Or using scientific notation: 10100

A Googol is clearly huge, but does it exceed the number of stars in our boundless Universe? Well, the number of stars doesn't even come close! Astronomers have calculated that the number of fundamental particles (protons, neutrons and electrons) in the Universe is 'only' about 1080.

Now why would astronomers want to calculate that number? Well, probably because it can be done, and to show cleverness. Which is possibly why Archimedes did the same sort of calculation in about 250BC when he calculated the number of grains of sand that would fit into the then known Universe. Here are the opening sentences from his work: "The Sand Reckoner".

"Many people believe, King Gelon, that the grains of sand are infinite in multitude; and I mean by sand not only that which exists around Syracuse and the rest of Sicily, but also that which is found in every region, whether inhabited or uninhabited. Others think that although their number is not without limit, no number can ever be named which will be greater than the number of grains of sand. But I shall try to prove to you that among the numbers which I have named there are those which exceed the number of grains in a heap of sand the size not only of the earth, but even of the Universe"

His estimate was 1063 which has to be far, far fewer than the number that would fit into our known Universe. Let us show our cleverness by updating Archimedes's calculation for the first time in over 2000 years by using data obtained via Google.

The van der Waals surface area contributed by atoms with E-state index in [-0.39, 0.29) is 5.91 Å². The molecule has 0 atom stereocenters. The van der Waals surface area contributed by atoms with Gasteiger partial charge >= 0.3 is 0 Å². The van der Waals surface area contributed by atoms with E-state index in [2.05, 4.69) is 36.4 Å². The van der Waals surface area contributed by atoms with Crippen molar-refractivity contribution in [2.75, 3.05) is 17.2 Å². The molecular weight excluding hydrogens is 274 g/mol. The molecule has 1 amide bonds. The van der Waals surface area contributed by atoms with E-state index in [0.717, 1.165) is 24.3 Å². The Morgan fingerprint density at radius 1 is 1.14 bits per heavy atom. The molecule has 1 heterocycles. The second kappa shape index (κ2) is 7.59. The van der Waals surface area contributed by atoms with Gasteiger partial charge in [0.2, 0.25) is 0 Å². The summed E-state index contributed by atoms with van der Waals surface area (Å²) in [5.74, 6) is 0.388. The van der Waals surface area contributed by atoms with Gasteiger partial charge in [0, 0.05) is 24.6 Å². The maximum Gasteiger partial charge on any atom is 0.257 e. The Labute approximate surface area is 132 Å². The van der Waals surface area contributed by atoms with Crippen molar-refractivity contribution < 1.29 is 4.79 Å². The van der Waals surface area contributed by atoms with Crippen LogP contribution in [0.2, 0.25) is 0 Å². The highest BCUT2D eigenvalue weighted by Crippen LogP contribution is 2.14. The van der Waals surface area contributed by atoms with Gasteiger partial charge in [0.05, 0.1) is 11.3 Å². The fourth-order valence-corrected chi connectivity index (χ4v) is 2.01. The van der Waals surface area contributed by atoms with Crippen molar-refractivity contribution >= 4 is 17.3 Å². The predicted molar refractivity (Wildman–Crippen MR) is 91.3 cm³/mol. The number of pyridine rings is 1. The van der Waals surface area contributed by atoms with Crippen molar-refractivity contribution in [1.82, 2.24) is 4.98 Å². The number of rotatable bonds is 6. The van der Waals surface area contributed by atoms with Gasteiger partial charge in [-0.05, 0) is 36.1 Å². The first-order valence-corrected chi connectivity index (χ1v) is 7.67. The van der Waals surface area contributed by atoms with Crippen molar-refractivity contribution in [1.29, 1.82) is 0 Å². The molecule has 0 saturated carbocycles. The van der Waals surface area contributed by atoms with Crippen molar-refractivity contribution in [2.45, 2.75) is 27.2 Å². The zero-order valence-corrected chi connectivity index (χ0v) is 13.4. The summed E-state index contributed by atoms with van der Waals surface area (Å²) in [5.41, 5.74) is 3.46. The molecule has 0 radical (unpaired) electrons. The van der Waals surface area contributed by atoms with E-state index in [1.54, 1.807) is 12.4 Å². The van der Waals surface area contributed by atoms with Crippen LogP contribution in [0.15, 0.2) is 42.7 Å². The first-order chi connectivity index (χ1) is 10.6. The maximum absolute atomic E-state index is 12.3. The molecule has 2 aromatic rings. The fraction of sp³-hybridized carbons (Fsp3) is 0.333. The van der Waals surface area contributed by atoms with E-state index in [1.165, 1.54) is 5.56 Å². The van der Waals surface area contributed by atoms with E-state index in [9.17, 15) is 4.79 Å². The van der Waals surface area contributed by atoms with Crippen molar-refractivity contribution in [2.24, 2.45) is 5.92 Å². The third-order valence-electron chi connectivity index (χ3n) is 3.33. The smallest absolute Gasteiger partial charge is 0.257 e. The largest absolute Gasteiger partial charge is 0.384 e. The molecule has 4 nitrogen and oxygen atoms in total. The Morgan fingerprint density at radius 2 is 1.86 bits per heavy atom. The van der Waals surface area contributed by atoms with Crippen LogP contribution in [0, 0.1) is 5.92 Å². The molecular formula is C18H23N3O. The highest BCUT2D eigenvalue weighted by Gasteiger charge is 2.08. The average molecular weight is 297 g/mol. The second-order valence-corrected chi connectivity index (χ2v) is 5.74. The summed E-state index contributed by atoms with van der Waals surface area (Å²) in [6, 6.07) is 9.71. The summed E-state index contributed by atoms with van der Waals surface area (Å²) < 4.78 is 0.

Our Universe is estimated to have a diameter of about 160 billion light years, and as light travels at 300,000 km/s we can easily calculate its diameter in kilometres:

160 x 109 x 300,000 x 60 x 60 x 24 x 365.25 = 1.5 x 1024 km.

Multiplying this number by 1,000 gives us the diameter in metres, and by another 1000 gives us the diameter of our Universe in millimetres: 1.5 x 1030 mm.

Soil particles can be classified as having the following sizes:

Type of Mineral Particle Size Range

Sand 2.0 - 0.06 mm

Silt 0.06 - 0.002 mm

Clay less than 0.002 mm

If the above information was available to Archimedes it is possible that he would have chosen a particle of clay, rather than a grain of sand, to better demonstrate his cleverness. Let us do the same.